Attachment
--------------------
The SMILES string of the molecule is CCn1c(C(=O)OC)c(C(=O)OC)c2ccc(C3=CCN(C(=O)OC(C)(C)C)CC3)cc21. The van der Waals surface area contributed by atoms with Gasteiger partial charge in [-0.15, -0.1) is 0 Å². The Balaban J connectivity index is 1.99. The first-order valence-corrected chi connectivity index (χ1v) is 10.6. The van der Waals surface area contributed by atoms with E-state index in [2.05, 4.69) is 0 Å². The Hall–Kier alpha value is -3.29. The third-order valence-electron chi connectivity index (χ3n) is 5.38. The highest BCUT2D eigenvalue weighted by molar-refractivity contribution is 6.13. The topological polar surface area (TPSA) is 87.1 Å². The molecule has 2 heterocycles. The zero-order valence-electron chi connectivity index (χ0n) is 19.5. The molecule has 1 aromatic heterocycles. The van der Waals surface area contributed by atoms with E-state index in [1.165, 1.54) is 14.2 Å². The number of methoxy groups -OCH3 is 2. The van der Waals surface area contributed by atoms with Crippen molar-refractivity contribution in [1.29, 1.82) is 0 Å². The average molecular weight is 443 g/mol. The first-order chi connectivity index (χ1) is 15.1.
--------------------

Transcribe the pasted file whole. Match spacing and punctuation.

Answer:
The SMILES string of the molecule is CCn1c(C(=O)OC)c(C(=O)OC)c2ccc(C3=CCN(C(=O)OC(C)(C)C)CC3)cc21. The van der Waals surface area contributed by atoms with Gasteiger partial charge in [-0.15, -0.1) is 0 Å². The Balaban J connectivity index is 1.99. The first-order valence-corrected chi connectivity index (χ1v) is 10.6. The van der Waals surface area contributed by atoms with E-state index in [2.05, 4.69) is 0 Å². The Hall–Kier alpha value is -3.29. The third-order valence-electron chi connectivity index (χ3n) is 5.38. The highest BCUT2D eigenvalue weighted by molar-refractivity contribution is 6.13. The topological polar surface area (TPSA) is 87.1 Å². The molecule has 2 heterocycles. The zero-order valence-electron chi connectivity index (χ0n) is 19.5. The molecule has 1 aromatic heterocycles. The van der Waals surface area contributed by atoms with E-state index in [1.165, 1.54) is 14.2 Å². The number of methoxy groups -OCH3 is 2. The van der Waals surface area contributed by atoms with Crippen molar-refractivity contribution in [1.29, 1.82) is 0 Å². The average molecular weight is 443 g/mol. The first-order chi connectivity index (χ1) is 15.1.